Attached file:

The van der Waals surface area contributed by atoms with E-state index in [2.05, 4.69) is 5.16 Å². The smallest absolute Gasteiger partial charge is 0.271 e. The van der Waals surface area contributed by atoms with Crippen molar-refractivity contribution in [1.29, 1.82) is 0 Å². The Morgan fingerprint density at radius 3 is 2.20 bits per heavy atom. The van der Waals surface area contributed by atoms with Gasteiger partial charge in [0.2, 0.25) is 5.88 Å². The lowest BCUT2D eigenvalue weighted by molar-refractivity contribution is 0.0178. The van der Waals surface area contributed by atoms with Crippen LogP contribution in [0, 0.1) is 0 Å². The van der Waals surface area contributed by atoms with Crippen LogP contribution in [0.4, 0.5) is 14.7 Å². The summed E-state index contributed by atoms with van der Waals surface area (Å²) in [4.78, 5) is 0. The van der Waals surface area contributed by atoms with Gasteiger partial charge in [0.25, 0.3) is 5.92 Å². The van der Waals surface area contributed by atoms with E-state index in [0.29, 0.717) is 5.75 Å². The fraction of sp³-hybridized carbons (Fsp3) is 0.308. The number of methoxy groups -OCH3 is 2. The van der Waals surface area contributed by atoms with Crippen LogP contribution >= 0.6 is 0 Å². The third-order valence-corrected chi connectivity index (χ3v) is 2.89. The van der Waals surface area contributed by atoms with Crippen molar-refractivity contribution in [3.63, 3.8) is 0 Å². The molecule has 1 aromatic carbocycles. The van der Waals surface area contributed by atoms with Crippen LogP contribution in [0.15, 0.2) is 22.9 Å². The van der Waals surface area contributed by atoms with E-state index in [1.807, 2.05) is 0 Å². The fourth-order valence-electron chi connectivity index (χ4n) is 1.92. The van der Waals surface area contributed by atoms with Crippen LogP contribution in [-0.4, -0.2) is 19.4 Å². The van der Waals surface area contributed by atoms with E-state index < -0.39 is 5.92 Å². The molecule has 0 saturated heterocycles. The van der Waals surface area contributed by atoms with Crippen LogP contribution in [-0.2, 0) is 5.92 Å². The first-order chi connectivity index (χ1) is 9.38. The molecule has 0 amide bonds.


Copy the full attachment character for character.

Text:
The van der Waals surface area contributed by atoms with E-state index in [2.05, 4.69) is 5.16 Å². The smallest absolute Gasteiger partial charge is 0.271 e. The van der Waals surface area contributed by atoms with Crippen molar-refractivity contribution in [1.29, 1.82) is 0 Å². The Morgan fingerprint density at radius 3 is 2.20 bits per heavy atom. The van der Waals surface area contributed by atoms with Gasteiger partial charge in [0.2, 0.25) is 5.88 Å². The lowest BCUT2D eigenvalue weighted by molar-refractivity contribution is 0.0178. The van der Waals surface area contributed by atoms with Crippen LogP contribution in [0, 0.1) is 0 Å². The van der Waals surface area contributed by atoms with Crippen LogP contribution in [0.4, 0.5) is 14.7 Å². The summed E-state index contributed by atoms with van der Waals surface area (Å²) in [4.78, 5) is 0. The van der Waals surface area contributed by atoms with Gasteiger partial charge in [0.25, 0.3) is 5.92 Å². The van der Waals surface area contributed by atoms with E-state index in [0.29, 0.717) is 5.75 Å². The fraction of sp³-hybridized carbons (Fsp3) is 0.308. The number of methoxy groups -OCH3 is 2. The van der Waals surface area contributed by atoms with Crippen LogP contribution >= 0.6 is 0 Å². The third-order valence-corrected chi connectivity index (χ3v) is 2.89. The van der Waals surface area contributed by atoms with Crippen molar-refractivity contribution in [3.63, 3.8) is 0 Å². The molecule has 1 aromatic carbocycles. The van der Waals surface area contributed by atoms with Crippen LogP contribution in [0.15, 0.2) is 22.9 Å². The van der Waals surface area contributed by atoms with E-state index in [1.807, 2.05) is 0 Å². The fourth-order valence-electron chi connectivity index (χ4n) is 1.92. The van der Waals surface area contributed by atoms with Crippen LogP contribution in [-0.4, -0.2) is 19.4 Å². The van der Waals surface area contributed by atoms with E-state index < -0.39 is 5.92 Å². The molecule has 0 saturated heterocycles. The van der Waals surface area contributed by atoms with Crippen LogP contribution in [-0.2, 0) is 5.92 Å². The first-order chi connectivity index (χ1) is 9.38. The molecule has 0 amide bonds.